THE LEADING CITIZENS OF MADISON COUNTY

CONTENTS
Preface
Names Index
Portrait Index


   HEMAN A. HILL was born in Brookfield, N.Y., February, 26, 1822, son of James Hill, who in 1800 came to Madison County, bought a tract of land in the town of Brookfield, and proceeded to build a log house and to clear a farm. William Hill, father of James, came to this town before 1812, but later settled in the town of Eden, Erie County. He was an elder in the Methodist church. and the first regular religious services in the town were held here by him. His grave is at Eden Hill. Two of his sons remained in the town of Brookfield, and the rest went with their father to Eden. James Hill continued to work on the farm which he had purchased in Brookfield, and before his death had replaced the log house with a fine residence and good farm buildings, including a barn thirty by forty feet. He worked at shoemaking, in addition to farming.
   He married Miss Ardilissa Angel, whose birthplace was Exeter Centre, N.Y. Thirteen children were born of this marriage, seven boys and six girls. Their names were: William: Jonathan; Sylvester: James and Ardilissa, twins, who died in infancy: Samuel; Heman A.; James; Cyiinda; Esther Mary; Eunice; and Ardilissa. The mother died in the town.
   Heman, the fifth son, stayed on the home farm until the age of nineteen, and then went to work by the month, remaining eleven years with the same employer. At the age of twenty-three he married Miss Maria Hinkley, daughter of David and Susanna Hinkley, a native of Brookfield. After leaving his first employer, he bought a farm in the village, where he stayed for three years, afterward taking a trip to the West, upon his return from which he rented a place near his present farm. It was in this home that the first great sorrow of their lives came to them. Malignant diphtheria carried off in a week their two lovely daughters, Ida Yannette and Lilla May, also their grandfather New--three of the loved ones of the family--leaving Mr. and Mrs. Hill childless and fatherless. It was long before they rallied from this heavy stroke sufficiently to take an interest in life again. After six years' residence at this place they bought the present beautiful home.
   For many years no sorrow crossed their path. A daughter had been sent to bless them, whom they named Bertha M., when suddenly the wife and mother died on February 11, 1890, directly following the death of her sister, Miss Lois Hinkley, who had made her home many years with the family. Thus once more a double funeral wended its way from their door. Mr. Hill was indeed sadly afflicted in the loss of his wife. For nearly half a century they had met the joys and griefs of life together; and when her summons came, while grieving to leave him desolate, her face was still radiant with the blessed anticipation of meeting her angel children. Not only to her immediate family, but to the community at large, was her death a cause of the deepest mourning. With her husband she had been for many years closely identified with the Methodist church, an indefatigable worker. Both, being gifted with excellent musical talent, gave their services in singing the praises of God in the choir. Mr. Hill, although over seventy years of age, still keeps up his connection with the active affairs of the church; and his judgment in financial matters is regarded with the highest respect. He has been Steward of the church since he united with it, and has been District Steward for many years, also superintendent and treasurer of the Sunday-school in Brookfield for three years, and Treasurer and Clerk of the Board of Trustees. Since 1865 he has been a Director in the Brookfield Rural Cemetery, and is also its Treasurer. Mr. Hill was one of the first organizers of the Annual Fair of Madison County, has held the office of First Vice-President for many years, and has not missed a fair in forty years. For nearly a quarter of a century he has been an auctioneer, and in that capacity has travelled extensively in the United States.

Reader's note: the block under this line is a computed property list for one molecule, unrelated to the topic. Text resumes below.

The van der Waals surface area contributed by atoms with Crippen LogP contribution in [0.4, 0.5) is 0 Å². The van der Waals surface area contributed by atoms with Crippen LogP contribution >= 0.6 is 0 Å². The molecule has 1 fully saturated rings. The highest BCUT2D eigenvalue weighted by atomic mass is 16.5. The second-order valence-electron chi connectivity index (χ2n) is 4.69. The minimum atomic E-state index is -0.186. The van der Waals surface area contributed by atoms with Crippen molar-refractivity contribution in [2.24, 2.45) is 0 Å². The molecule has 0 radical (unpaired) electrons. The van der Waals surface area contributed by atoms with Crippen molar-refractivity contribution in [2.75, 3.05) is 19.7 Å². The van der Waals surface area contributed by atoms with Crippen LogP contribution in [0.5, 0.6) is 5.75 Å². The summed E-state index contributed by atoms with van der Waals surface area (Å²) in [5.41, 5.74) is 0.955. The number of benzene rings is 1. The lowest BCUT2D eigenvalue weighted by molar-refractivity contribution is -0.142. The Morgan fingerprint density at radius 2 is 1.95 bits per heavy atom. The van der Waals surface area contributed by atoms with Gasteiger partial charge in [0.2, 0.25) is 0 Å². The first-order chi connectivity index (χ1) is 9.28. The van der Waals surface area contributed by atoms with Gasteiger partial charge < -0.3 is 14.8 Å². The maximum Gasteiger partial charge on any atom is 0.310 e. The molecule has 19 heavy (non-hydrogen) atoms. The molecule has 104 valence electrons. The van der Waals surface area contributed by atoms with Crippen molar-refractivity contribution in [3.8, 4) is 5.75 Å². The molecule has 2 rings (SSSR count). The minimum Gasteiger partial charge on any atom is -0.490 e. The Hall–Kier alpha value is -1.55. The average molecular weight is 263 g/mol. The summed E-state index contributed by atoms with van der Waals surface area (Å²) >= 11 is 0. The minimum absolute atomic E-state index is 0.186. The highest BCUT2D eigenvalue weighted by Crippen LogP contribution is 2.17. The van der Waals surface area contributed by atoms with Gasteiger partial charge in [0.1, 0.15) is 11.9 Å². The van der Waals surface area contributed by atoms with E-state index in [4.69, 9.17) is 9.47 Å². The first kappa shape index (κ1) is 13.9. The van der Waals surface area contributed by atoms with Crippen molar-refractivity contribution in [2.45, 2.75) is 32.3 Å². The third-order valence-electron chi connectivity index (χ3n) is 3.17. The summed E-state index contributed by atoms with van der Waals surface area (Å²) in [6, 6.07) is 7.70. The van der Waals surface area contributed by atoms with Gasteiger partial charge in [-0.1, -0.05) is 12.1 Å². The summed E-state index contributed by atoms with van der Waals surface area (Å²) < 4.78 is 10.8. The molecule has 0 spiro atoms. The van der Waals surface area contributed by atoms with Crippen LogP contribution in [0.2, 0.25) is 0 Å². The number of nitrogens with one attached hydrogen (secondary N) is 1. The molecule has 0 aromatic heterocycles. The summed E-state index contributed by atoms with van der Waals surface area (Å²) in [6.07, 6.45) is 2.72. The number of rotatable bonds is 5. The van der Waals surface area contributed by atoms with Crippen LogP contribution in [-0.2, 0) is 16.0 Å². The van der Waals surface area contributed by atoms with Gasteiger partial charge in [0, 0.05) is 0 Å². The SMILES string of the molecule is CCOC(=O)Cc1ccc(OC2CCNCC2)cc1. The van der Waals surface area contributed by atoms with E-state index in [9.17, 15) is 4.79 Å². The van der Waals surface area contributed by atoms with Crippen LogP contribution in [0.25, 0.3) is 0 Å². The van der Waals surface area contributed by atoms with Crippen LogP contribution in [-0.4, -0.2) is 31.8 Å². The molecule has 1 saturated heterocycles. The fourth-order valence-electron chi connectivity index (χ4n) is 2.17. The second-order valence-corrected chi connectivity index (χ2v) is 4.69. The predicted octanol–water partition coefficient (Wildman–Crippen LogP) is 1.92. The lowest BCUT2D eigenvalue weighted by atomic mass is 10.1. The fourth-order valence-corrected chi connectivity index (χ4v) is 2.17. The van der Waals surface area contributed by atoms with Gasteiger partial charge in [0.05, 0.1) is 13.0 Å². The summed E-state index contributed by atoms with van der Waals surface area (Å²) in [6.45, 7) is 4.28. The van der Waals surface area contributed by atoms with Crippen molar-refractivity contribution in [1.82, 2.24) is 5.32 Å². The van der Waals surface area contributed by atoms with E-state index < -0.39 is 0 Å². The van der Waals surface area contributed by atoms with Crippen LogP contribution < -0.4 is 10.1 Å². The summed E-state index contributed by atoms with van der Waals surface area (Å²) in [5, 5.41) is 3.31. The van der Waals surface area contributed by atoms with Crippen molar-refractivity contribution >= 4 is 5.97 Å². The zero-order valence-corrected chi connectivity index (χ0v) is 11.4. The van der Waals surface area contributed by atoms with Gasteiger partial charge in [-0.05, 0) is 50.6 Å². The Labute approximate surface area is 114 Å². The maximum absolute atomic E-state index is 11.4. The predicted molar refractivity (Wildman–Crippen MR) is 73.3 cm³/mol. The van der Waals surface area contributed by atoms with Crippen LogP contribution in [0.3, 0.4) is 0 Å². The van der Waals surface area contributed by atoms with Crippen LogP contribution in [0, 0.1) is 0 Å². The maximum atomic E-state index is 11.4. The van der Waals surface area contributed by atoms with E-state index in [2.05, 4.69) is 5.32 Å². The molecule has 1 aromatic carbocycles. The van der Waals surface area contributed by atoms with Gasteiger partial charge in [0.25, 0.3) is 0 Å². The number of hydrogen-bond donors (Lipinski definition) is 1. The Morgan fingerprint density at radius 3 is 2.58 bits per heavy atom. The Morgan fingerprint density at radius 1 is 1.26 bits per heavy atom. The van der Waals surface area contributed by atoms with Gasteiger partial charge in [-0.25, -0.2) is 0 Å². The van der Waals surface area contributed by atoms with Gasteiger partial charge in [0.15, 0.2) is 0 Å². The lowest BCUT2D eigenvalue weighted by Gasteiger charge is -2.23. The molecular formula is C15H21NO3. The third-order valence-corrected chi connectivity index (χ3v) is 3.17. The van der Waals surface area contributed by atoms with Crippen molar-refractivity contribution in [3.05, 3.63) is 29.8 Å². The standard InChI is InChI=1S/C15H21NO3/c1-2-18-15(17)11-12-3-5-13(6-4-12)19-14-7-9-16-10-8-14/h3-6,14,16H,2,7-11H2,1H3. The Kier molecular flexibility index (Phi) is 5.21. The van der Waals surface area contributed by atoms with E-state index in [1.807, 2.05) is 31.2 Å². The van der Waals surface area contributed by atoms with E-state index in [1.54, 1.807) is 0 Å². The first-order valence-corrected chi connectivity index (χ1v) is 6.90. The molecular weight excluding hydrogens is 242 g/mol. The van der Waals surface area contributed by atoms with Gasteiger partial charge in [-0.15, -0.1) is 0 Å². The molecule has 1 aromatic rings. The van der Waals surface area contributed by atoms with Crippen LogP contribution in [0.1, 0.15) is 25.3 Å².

Mr. Hill belongs to the Royal Templars, Grangers, and Odd Fellows, and in the latter organization holds the office of Vice Grand Supporter and Master. He formerly voted the Republican ticket, but from a sense of duty has latterly espoused the cause of the Prohibitionists. He is a man on whom his years have told lightly, and whose life of uprightness and integrity has endeared him to the community. His surviving daughter, Bertha M., Mrs. Orville Southworth, presides over his home. Her husband is the son of Captain Horace Southworth, a noted advocate of the cause of temperance, who was born in the town of Edmeston, Otsego County, in 1809. His great-grandfather, Constant Southworth, was one of the Pilgrims who came over in the "Mayflower." (An extended sketch of the family will be found in the biography of Dr. Oscar L. Southworth, elsewhere printed in this book.)
   Orville Southworth was educated in the public schools and at Whitestown. After having followed a mechanic's trade for several years, he came to live on the farm of his father-in-law. He deserves much credit for having brought the temperance organizations up to their present standard, and in the present strength of the Prohibition movement he can see the marked change from the days when his solitary vote was the only one cast for the cause. He has represented his district in convention on several different occasions. In this household, comprising Mr. Hill, Mr. and Mrs. Southworth, and their two children, is found the spirit of happiness and contentment, tempered by Christian resignation. In the cause of religion, temperance, and good government the family are foremost in their sympathies; and their opinions on all such matters are hearkened to with deference and respect.

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